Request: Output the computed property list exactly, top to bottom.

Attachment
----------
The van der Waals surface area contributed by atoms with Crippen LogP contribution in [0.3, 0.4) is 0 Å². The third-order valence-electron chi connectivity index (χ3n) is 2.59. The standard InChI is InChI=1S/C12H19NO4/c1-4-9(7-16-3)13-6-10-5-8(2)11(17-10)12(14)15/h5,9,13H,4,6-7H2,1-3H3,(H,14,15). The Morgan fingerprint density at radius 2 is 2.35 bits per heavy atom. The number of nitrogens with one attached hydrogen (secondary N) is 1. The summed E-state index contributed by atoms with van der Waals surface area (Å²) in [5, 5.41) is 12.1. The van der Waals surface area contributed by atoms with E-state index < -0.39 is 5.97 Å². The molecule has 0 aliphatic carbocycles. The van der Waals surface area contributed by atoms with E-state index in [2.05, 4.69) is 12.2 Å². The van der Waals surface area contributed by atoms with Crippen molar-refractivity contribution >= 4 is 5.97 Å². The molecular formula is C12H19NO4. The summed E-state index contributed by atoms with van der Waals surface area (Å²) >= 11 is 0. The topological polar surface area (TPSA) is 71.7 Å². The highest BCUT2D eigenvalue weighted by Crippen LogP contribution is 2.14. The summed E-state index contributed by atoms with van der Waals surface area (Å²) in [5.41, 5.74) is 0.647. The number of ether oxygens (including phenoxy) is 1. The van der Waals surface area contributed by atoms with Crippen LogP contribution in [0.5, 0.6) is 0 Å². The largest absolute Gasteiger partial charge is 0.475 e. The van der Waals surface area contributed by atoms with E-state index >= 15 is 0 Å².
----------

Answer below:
The van der Waals surface area contributed by atoms with Crippen LogP contribution in [0.3, 0.4) is 0 Å². The third-order valence-electron chi connectivity index (χ3n) is 2.59. The standard InChI is InChI=1S/C12H19NO4/c1-4-9(7-16-3)13-6-10-5-8(2)11(17-10)12(14)15/h5,9,13H,4,6-7H2,1-3H3,(H,14,15). The Morgan fingerprint density at radius 2 is 2.35 bits per heavy atom. The number of nitrogens with one attached hydrogen (secondary N) is 1. The summed E-state index contributed by atoms with van der Waals surface area (Å²) in [5, 5.41) is 12.1. The van der Waals surface area contributed by atoms with E-state index < -0.39 is 5.97 Å². The molecule has 0 aliphatic carbocycles. The van der Waals surface area contributed by atoms with E-state index in [2.05, 4.69) is 12.2 Å². The van der Waals surface area contributed by atoms with Crippen molar-refractivity contribution >= 4 is 5.97 Å². The molecular formula is C12H19NO4. The summed E-state index contributed by atoms with van der Waals surface area (Å²) >= 11 is 0. The topological polar surface area (TPSA) is 71.7 Å². The highest BCUT2D eigenvalue weighted by Crippen LogP contribution is 2.14. The summed E-state index contributed by atoms with van der Waals surface area (Å²) in [5.41, 5.74) is 0.647. The number of ether oxygens (including phenoxy) is 1. The van der Waals surface area contributed by atoms with Crippen LogP contribution in [0.5, 0.6) is 0 Å². The largest absolute Gasteiger partial charge is 0.475 e. The van der Waals surface area contributed by atoms with E-state index >= 15 is 0 Å².